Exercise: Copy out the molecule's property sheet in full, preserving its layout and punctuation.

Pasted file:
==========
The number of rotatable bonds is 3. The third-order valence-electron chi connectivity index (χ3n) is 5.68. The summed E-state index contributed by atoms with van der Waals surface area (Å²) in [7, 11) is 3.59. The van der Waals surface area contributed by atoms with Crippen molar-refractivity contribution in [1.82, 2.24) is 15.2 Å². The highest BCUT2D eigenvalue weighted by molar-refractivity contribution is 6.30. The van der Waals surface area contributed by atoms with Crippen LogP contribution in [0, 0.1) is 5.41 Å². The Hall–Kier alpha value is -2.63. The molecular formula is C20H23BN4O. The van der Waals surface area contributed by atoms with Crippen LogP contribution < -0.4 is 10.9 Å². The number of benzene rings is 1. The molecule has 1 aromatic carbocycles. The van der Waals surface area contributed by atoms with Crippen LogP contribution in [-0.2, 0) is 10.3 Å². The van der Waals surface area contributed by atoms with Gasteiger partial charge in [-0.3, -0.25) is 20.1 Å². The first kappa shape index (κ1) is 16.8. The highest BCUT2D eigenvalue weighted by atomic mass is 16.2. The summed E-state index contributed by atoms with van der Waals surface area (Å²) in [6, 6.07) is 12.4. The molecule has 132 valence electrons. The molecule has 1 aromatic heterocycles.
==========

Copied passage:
The number of rotatable bonds is 3. The third-order valence-electron chi connectivity index (χ3n) is 5.68. The summed E-state index contributed by atoms with van der Waals surface area (Å²) in [7, 11) is 3.59. The van der Waals surface area contributed by atoms with Crippen molar-refractivity contribution in [1.82, 2.24) is 15.2 Å². The highest BCUT2D eigenvalue weighted by molar-refractivity contribution is 6.30. The van der Waals surface area contributed by atoms with Crippen LogP contribution in [0, 0.1) is 5.41 Å². The Hall–Kier alpha value is -2.63. The molecular formula is C20H23BN4O. The van der Waals surface area contributed by atoms with Crippen LogP contribution < -0.4 is 10.9 Å². The number of benzene rings is 1. The molecule has 1 aromatic carbocycles. The van der Waals surface area contributed by atoms with Crippen LogP contribution in [-0.2, 0) is 10.3 Å². The van der Waals surface area contributed by atoms with Gasteiger partial charge in [-0.3, -0.25) is 20.1 Å². The first kappa shape index (κ1) is 16.8. The highest BCUT2D eigenvalue weighted by atomic mass is 16.2. The summed E-state index contributed by atoms with van der Waals surface area (Å²) in [6, 6.07) is 12.4. The molecule has 132 valence electrons. The molecule has 1 aromatic heterocycles.